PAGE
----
Support and counseling for parents while prioritizing child safety should be the priority before immediate removal. In many ways, the system neglects Black and Brown parents who could benefit from external support, choosing to give that effort almost unilaterally to white families. Studies have shown that preventative resources, too, are unequally distributed and that Black and Brown families are less likely to receive family preservation services. Children of color also have higher statistics of being mistreated or abused once they’re placed in foster care as compared to their white counterparts and are less likely to receive permanent placements.
We are continuously working towards closing racial disparity gaps in Maryland. We urge you to do the following to help protect Black and Brown families in Maryland:
- Raise Awareness: Share accurate statistics, personal stories, and the devastating consequences of family separation to help foster a greater understanding in your communities.
- Policy Reforms: Advocate for legislative changes that challenge the racial biases embedded within the child welfare system. This includes equitably implementing reviews of placement decisions, cultural competency training, and family preservation services.
- Community Support: Support grassroots organizations that provide resources, mentorship, and advocacy for Black and Brown families, like Progressive Maryland.
- Dismantling Profiteering: Scrutinize financial incentives within for-profit adoption and foster care systems, and advocate for the well-being of children over profit.
It's time to acknowledge and address the systemic racism that permeates Maryland's foster care and adoption industries on this International Day of Families. We must work together to create a society that respects and values every family, regardless of race or background. We can start to establish a system that really prioritizes the preservation and support of Black and Brown families by elevating the voices of impacted families, calling for legislative changes, and assisting community-driven initiatives.Read more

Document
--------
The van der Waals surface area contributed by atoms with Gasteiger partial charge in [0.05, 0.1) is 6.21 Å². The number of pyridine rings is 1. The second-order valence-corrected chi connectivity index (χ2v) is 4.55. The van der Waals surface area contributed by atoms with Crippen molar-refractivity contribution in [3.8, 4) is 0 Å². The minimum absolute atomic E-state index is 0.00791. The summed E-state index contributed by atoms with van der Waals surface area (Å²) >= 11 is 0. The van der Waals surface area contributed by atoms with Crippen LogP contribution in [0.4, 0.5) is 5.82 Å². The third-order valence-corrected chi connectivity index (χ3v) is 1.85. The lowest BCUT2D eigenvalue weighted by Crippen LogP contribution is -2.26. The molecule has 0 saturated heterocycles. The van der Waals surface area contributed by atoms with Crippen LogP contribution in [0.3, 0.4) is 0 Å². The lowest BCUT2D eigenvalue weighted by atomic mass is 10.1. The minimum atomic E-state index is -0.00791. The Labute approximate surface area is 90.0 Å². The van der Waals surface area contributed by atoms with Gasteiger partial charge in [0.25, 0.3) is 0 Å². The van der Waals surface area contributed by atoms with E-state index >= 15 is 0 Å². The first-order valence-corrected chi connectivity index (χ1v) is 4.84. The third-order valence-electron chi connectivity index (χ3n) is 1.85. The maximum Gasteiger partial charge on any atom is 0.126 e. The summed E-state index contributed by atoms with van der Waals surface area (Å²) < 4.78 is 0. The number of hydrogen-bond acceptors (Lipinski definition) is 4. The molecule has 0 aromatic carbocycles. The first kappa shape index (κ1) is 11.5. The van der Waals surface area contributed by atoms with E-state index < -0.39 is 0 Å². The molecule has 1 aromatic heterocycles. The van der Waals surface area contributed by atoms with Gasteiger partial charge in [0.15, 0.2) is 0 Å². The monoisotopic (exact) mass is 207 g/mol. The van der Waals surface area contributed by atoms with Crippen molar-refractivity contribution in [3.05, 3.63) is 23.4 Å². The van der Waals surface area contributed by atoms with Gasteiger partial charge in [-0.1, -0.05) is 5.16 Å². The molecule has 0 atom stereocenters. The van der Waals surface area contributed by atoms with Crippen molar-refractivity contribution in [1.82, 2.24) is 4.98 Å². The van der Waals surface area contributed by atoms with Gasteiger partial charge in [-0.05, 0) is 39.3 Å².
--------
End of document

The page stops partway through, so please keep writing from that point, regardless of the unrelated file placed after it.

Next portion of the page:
Progressive Maryland Weekly Memo for Monday, May 15, 2023
Happy International Day of Families, dedicated to raising awareness about family-related issues and enhancing understanding of the social, economic, and demographic factors that impact them. At Progressive Maryland, we believe that families are the backbone of our communities, and we are committed to supporting them through grassroots organizing. They deserve our unwavering support and advocacy. That's why we encourage you to check out our latest blog post on our website, where we delve into the significance of the International Day of Families specifically in Maryland and its connection to Black and Brown families as well as actions you can take to support them.
As we continue our journey toward social progress, it is vital to harness the power of grassroots organizing. Check out the memo for quick actions you can take to help build our communities, updates on our task force work and news you can use!
On Maryland's mind: food insecurity, staying on Medicaid, keeping the Blueprint on track and lots more. News You Can Use.
While the GOP US House Caucus plays daily chicken on the looming debt ceiling deadline, families here in Maryland have the same old questions: where does our next meal come from? How can we avoid losing our health care coverage when the COVID emergency "ends?" When is school going to get better -- permanently, not just by accident? Check out what's being done to remedy these issues here and elsewhere around the 50 states, and be reminded about the irrelevent game-playing going on down in the National Capitol. It's enough to get you mad. It's enough to get you mad enough to organize and fight. For that, join Progressive Maryland.
Progressive Maryland Weekly Memo for Monday, May 8, 2023
Happy AAPI Heritage Month and Jewish American Heritage Month everyone! This May, we celebrate and honor the rich history, culture, and contributions of Asian Americans, Pacific Islanders, and Jewish Americans to our society. As we mark these important observances, we are reminded of the power of grassroots organizing and the importance of building solidarity across communities. We remain committed to highlighting the voices of those often left out of mainstream narratives and working to create a more inclusive and welcoming society for all.
So, let's celebrate this month by taking action and standing in solidarity with our communities. Read on for important updates on our chapter work and issue campaigns, as well as concrete actions you can take to make a difference. Together, we can build a better future for all.